Warning: What you are about to read is a ridiculously wordy version of just one of the obstacles I faced in May. It is, at moments, kind of a disgusting tale. You've been warned: proceed at your own risk.
It was on the Wednesday before school let out last month. I’m not sure what compelled me to walk to the end of the driveway that day to watch my three older girls walk the last block from school. We live directly behind the school, for goodness sakes – if I climbed on top of my house, I could easily watch them walk out the back door of the school right to the front door of our house.
While I was waiting there at the end of our driveway, I thought I heard a shout or someone yelling. It was like the internal nagging voice that I sometimes hear way back in my subconscious, so of course I ignored it the way I try to ignore the annoyance of a buzzing fly. But the voice persisted.
Then I turned and noticed a guy on the other side of the fence that separates our cul-de-sac from a five lane thoroughfare. He was motioning for me to come over. At first, I flashed back to the time when my buddy Molly had a brush with indecent exposure in our B’ville days – it was the same suspicious “Pssst – hey you” beckoning that we heard that day. But since this guy’s clothes seemed to be covering his body, it dawned on me that his car might have broken down and he needed help. Maybe even medical help.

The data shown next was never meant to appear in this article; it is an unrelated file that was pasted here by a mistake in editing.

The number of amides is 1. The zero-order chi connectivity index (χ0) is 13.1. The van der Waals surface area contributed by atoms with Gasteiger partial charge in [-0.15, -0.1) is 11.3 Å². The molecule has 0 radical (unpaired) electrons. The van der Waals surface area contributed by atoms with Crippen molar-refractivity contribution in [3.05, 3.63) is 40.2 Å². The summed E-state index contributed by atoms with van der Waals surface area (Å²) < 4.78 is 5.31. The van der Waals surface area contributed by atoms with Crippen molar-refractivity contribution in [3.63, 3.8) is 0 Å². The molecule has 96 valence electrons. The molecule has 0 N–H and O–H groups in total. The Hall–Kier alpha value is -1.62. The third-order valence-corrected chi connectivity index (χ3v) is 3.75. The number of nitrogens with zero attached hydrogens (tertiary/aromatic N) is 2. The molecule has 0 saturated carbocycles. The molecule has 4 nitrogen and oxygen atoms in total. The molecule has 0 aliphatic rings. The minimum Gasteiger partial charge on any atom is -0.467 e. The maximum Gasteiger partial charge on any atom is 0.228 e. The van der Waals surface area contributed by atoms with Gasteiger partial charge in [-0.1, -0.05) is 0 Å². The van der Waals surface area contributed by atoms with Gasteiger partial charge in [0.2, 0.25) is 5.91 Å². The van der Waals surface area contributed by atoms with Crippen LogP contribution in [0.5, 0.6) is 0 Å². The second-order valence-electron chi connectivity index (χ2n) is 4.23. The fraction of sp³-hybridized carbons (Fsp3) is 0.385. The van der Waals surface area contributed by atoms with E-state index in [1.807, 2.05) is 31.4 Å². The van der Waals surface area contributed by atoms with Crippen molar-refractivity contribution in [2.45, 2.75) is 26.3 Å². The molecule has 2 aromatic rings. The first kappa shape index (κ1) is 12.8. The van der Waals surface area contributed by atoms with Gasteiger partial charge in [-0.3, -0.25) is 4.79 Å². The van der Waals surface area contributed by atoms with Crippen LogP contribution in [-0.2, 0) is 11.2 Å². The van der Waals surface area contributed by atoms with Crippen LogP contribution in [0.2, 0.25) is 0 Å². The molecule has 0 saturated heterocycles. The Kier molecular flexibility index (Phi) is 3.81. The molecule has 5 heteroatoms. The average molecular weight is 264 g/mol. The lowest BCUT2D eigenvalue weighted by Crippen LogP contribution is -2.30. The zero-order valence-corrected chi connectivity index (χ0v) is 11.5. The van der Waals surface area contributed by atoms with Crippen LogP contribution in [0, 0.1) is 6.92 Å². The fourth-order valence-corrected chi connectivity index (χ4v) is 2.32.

I jogged over to where he was yelling, “You need some help? Is everything okay?” When I reached the fence, however, I noticed he was holding, with arm stretched out in my direction, a little black furry thing. “It’s a puppy,” he said. “You take it?”
“Uh, I think it’s a kitten.”
“No puppy? Kitty? Here, you take it. I think it hurt”
With that, he showed me the back side of the tiny animal. It looked as if the tail was practically severed. The gash was gross indeed; it wouldn’t survive if I left it there. Mr. Landscape Maintenance was in earnest, too, and he lifted the kitten over the fence and put it into my hands. It was a new-born; its eyes hadn’t even opened yet.
At that moment, my kids reached the driveway. I hadn’t really had a chance to inspect the kitten and wasn’t thrilled to show it to them knowing that the kitten may not survive. Of course they “Ooooo-ed” and “Awww-ed” over it – and wanted to hold it, but I told them that it was hurt (and it had some type of worms on it) and that we needed to let the vet take a look at the kitten right away.